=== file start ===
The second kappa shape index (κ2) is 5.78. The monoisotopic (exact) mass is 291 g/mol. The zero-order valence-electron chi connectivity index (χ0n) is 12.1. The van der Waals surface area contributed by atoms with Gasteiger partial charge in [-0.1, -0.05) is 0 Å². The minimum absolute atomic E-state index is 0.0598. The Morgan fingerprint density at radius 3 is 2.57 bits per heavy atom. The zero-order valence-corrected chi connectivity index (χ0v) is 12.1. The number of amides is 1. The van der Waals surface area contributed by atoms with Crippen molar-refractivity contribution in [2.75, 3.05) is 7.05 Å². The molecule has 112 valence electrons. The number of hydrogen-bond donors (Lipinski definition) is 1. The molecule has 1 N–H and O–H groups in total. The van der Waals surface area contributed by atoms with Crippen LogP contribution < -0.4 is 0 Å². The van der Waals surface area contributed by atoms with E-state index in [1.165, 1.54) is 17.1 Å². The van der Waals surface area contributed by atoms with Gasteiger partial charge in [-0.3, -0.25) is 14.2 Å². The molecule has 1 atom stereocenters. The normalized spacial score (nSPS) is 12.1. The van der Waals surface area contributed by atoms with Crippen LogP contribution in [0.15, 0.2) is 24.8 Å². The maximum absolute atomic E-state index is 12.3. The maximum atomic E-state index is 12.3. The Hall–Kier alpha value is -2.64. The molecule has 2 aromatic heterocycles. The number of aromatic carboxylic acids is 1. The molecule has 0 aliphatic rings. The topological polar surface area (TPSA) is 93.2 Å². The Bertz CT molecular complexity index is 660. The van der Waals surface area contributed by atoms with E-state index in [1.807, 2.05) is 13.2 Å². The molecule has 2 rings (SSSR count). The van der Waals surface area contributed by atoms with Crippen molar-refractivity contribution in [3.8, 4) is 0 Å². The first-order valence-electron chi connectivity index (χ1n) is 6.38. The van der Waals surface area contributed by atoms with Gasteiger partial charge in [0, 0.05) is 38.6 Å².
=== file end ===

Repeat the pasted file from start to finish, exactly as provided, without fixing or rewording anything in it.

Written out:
The second kappa shape index (κ2) is 5.78. The monoisotopic (exact) mass is 291 g/mol. The zero-order valence-electron chi connectivity index (χ0n) is 12.1. The van der Waals surface area contributed by atoms with Gasteiger partial charge in [-0.1, -0.05) is 0 Å². The minimum absolute atomic E-state index is 0.0598. The Morgan fingerprint density at radius 3 is 2.57 bits per heavy atom. The zero-order valence-corrected chi connectivity index (χ0v) is 12.1. The number of amides is 1. The van der Waals surface area contributed by atoms with Crippen molar-refractivity contribution in [2.75, 3.05) is 7.05 Å². The molecule has 112 valence electrons. The number of hydrogen-bond donors (Lipinski definition) is 1. The molecule has 1 N–H and O–H groups in total. The van der Waals surface area contributed by atoms with Crippen LogP contribution < -0.4 is 0 Å². The van der Waals surface area contributed by atoms with E-state index in [1.165, 1.54) is 17.1 Å². The van der Waals surface area contributed by atoms with Gasteiger partial charge in [-0.3, -0.25) is 14.2 Å². The molecule has 1 atom stereocenters. The normalized spacial score (nSPS) is 12.1. The van der Waals surface area contributed by atoms with Crippen LogP contribution in [0.15, 0.2) is 24.8 Å². The maximum absolute atomic E-state index is 12.3. The maximum atomic E-state index is 12.3. The Hall–Kier alpha value is -2.64. The molecule has 2 aromatic heterocycles. The number of aromatic carboxylic acids is 1. The molecule has 0 aliphatic rings. The topological polar surface area (TPSA) is 93.2 Å². The Bertz CT molecular complexity index is 660. The van der Waals surface area contributed by atoms with E-state index in [1.807, 2.05) is 13.2 Å². The molecule has 2 rings (SSSR count). The van der Waals surface area contributed by atoms with Crippen molar-refractivity contribution in [3.8, 4) is 0 Å². The first-order valence-electron chi connectivity index (χ1n) is 6.38. The van der Waals surface area contributed by atoms with Gasteiger partial charge in [0, 0.05) is 38.6 Å².